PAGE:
We had an interesting and long conversation yesterday on the boulder whatsapp chat (apologies to those who sat through my endless messages) which I wanted to preserve here. The question started off being largely about where the best place to aim your reserve throw should be to minimize the chances of reserve entanglement.
Short answer: Throw the reserve as hard as you possibly can towards and slightly above the horizon WITH the G-forces. In an autorotation this direction will be more towards your feet. In a flat spin or stall, it will be off to your side. NEVER throw it at the ground or in the direction that your lines run towards your canopy ( which is towards the G forces)
Here’s my analysis:
First, it is important to understand the distinction between a spiral and a SAT. The most important difference is that a spiral rotates about an axis “above” the canopy, and a SAT rotates about an axis somewhere between the canopy and the pilot. See below, where in each case the glider rotates about an axis coming perpendicular out of the screen at the blue bullseye. The glider and lines sweep an area outlined in red as it descends vertically (into the screen). This “keep out” area is a huge risk to reserve entanglement, so the goal is to get the reserve outside of it as quickly as possible, reaching line stretch and deploying before something can foul it
Note that what makes a SAT particularly dangerous is that you are inside of the keep out zone and the reserve has to make it outside before something catches it. In a spiral, you are outside in “clean” air so a successful deployment is much more likely.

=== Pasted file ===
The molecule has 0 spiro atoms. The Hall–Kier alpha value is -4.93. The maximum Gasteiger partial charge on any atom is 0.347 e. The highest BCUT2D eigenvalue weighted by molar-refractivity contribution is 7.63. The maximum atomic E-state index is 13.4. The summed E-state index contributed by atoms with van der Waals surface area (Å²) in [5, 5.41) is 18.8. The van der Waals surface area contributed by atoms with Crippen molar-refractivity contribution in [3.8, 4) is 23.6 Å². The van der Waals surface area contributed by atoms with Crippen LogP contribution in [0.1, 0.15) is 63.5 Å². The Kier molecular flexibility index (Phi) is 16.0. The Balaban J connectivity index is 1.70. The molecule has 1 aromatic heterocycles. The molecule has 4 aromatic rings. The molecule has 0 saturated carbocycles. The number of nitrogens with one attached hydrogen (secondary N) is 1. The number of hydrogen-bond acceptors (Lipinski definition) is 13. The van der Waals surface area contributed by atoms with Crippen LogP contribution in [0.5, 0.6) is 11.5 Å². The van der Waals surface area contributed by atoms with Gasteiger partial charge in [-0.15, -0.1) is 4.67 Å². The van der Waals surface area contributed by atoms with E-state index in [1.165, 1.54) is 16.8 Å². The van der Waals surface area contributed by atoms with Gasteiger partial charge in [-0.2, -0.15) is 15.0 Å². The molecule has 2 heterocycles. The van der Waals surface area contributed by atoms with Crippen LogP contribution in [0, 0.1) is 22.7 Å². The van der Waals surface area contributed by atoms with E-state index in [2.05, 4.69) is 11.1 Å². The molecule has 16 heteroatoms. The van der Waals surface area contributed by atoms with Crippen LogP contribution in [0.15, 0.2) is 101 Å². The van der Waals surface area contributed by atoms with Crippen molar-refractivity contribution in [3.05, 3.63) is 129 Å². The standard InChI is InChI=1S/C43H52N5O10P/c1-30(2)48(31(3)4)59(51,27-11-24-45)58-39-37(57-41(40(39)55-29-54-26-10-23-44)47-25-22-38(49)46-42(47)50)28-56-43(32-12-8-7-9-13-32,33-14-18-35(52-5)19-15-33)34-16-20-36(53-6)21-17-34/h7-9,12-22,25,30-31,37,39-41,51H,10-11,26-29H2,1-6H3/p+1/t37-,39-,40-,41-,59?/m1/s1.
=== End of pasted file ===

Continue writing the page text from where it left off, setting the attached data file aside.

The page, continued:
In a spiral, the decision is easy. You throw to the outside of the spiral and the g forces carry the reserve into clean air. If the G forces are high your throw almost doesnt matter, it will deploy very rapidly.
In a sat, the conventional wisdom is to “throw at the trialing edge of the glider”, the rationale being that the glider will not be there by the time the reserve arrives. What is wrong about this advice is that (1) in doing so you are throwing against the G forces and (2), your body is accelerating into this direction, which puts slack into the reserve bridle and delays the opening, and (3) the reserve must traverse a longer path through the keep out zone, increasing the risk of entanglement. In the event of a weak throw, the wing will make it all the way around and catch the reserve anyway before it clears the keep out zone.
Bad SAT throw
In contrast, if you throw in the “same” direction as a spiral, the G forces work in your favor to stretch the bridle out and get the reserve open. Yes, the glider will be “closer” to the reserve, but it doesnt matter if the reserve is already at line stretch and opening. Plus in a good throw, it will be outside of the keep out area.
Good SAT throw
The tricky party is identifying the right location. In a high stress situation it is exceedingly difficult to process visual information, so its best to have a simple plan that you can execute reliably. Whenever the g forces are high, your feet will be pointing roughly towards the horizon, so the throw direction is generally towards your feet. In a slower speed malfunction such as a stall or spin, the g forces are lower and the correct direction to throw relative to your body is sideways. In both cases the reserve still goes out towards the horizon, away from the vertical keep out column.